President Donald Trump on Saturday pressed lawmakers from both sides of the political aisle to pass a new coronavirus stimulus package after he was admitted to the Walter Reed National Military Medical Center for coronavirus treatment.
“OUR GREAT USA WANTS & NEEDS STIMULUS. WORK TOGETHER AND GET IT DONE. Thank you!” the president tweeted in the afternoon from the medical facility.
As the months-long stimulus deadlock flowed into October, House Democrats on Thursday narrowly passed their own $2.2 trillion package with a 214-207 vote, despite ongoing negotiations with the GOP and Trump administration. Republican leaders have already indicated that the new bill would fail in the Senate.
The recent influx of coronavirus infections among Trump’s inner circle and the Republican Party has fueled pressure for Congress to push through much-needed legislation to assist Americans and stimulate the economy during the ongoing pandemic.
News of Trump and first lady Melania Trump‘s infections on Friday morning came hours after Hope Hicks, one of the president’s closest aides, tested positive for the coronavirus. Since then, a number of Republicans and others in Trump’s political circle have tested positive, including former New Jersey Governor Chris Christie; former White House counselor Kellyanne Conway; and Trump’s re-election manager Bill Stepien—as well as GOP Senators Ron Johnson, Mike Lee and Thom Tillis.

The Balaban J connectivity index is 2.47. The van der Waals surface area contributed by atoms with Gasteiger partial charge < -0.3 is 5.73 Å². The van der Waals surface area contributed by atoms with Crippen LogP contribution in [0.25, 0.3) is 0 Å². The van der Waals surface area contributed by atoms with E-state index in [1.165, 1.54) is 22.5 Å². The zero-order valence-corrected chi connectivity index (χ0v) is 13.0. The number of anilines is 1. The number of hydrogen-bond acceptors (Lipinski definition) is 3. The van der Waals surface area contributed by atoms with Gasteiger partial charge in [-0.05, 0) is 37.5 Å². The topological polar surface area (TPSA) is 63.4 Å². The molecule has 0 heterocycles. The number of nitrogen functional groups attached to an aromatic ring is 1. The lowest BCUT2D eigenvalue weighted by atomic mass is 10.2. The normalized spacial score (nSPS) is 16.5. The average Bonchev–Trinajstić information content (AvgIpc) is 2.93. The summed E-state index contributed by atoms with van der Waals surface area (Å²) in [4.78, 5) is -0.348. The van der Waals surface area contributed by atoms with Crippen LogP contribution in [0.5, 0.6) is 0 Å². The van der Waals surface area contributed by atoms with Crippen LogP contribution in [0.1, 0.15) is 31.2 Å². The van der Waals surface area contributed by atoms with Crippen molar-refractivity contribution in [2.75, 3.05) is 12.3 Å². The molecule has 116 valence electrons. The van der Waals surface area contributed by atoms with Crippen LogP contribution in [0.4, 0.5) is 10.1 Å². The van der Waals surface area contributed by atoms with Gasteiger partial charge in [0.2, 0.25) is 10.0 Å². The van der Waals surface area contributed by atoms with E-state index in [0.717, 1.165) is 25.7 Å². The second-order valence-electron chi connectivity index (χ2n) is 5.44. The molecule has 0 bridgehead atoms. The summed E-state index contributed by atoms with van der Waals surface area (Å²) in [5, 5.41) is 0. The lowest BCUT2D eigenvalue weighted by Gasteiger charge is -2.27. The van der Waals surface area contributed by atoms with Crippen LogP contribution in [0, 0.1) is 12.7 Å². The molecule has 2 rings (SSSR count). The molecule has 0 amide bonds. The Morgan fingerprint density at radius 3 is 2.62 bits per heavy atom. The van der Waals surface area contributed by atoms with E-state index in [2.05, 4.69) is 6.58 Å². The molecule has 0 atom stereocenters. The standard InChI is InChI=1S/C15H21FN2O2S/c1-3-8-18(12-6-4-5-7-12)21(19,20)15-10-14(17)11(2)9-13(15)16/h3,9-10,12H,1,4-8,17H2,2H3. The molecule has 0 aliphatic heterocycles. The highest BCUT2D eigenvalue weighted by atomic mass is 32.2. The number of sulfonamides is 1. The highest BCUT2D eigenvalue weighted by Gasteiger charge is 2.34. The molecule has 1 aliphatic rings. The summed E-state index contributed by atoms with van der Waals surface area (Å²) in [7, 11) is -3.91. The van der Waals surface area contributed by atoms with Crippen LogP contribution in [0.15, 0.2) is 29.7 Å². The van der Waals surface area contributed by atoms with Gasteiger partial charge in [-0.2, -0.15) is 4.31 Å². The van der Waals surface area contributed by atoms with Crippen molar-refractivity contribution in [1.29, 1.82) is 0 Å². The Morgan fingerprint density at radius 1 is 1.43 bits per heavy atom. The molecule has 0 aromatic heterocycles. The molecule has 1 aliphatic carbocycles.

On Friday, House Speaker Nancy Pelosi told MSNBC that these developments “changes the dynamics because here they see the reality of what we have been saying all along: This is a vicious virus, and it spreads.”
Senate Majority Leader Mitch McConnell has acknowledged the renewed urgency in reaching a deal. “We’re closer to getting an outcome” after “talks have speeded up in the last couple of days,” he told supporters at an event in Kentucky.
Every Republican opposed the House-passed bill—dubbed the HEROES Act 2.0—on Thursday evening and 18 Democrats crossed party lines to vote against it. These moderate Democrats who represent red-leaning districts believed the bill had virtually no chance of becoming law and wanted the House to wait for a bipartisan deal to be struck before pushing through a vote.
Treasury Secretary Steve Mnuchin offered $1.6 trillion to Pelosi on Wednesday. But with negotiations still ongoing, it is unclear whether Democrats would concede an additional $600 billion. So far, Pelosi has resisted.
While she has told reporters she’s “optimistic” about a deal, Pelosi has also said that both sides “have a dollars debate” and “values debate” to overcome.
Spending has been a major issue of contention. Republicans, who want a smaller bill, recently proposed a roughly $500-billion package, about half the price tag of their previously proposed $1 trillion HEALS Act. “We’re very, very far apart,” McConnell said.
Newsweek reached out to representatives for Pelosi and McConnel for comment.